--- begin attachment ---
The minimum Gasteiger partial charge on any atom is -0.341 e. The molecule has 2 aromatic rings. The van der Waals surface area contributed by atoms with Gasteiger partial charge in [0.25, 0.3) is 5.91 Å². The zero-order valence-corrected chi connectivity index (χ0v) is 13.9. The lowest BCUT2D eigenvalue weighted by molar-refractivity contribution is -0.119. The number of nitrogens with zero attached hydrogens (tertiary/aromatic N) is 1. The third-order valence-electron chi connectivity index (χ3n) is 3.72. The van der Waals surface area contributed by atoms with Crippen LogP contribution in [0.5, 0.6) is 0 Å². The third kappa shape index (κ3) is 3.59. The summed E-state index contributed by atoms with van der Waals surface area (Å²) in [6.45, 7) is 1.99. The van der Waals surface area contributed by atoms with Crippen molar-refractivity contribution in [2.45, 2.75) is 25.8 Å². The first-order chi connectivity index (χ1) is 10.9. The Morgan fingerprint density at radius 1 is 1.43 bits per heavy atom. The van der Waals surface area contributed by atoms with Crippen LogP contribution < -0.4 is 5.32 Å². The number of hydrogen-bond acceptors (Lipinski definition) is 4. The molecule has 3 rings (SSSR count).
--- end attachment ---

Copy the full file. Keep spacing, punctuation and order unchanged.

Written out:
The minimum Gasteiger partial charge on any atom is -0.341 e. The molecule has 2 aromatic rings. The van der Waals surface area contributed by atoms with Gasteiger partial charge in [0.25, 0.3) is 5.91 Å². The zero-order valence-corrected chi connectivity index (χ0v) is 13.9. The lowest BCUT2D eigenvalue weighted by molar-refractivity contribution is -0.119. The number of nitrogens with zero attached hydrogens (tertiary/aromatic N) is 1. The third-order valence-electron chi connectivity index (χ3n) is 3.72. The van der Waals surface area contributed by atoms with Crippen LogP contribution in [0.5, 0.6) is 0 Å². The third kappa shape index (κ3) is 3.59. The summed E-state index contributed by atoms with van der Waals surface area (Å²) in [6.45, 7) is 1.99. The van der Waals surface area contributed by atoms with Crippen molar-refractivity contribution in [2.45, 2.75) is 25.8 Å². The first-order chi connectivity index (χ1) is 10.9. The Morgan fingerprint density at radius 1 is 1.43 bits per heavy atom. The van der Waals surface area contributed by atoms with Crippen LogP contribution < -0.4 is 5.32 Å². The number of hydrogen-bond acceptors (Lipinski definition) is 4. The molecule has 3 rings (SSSR count).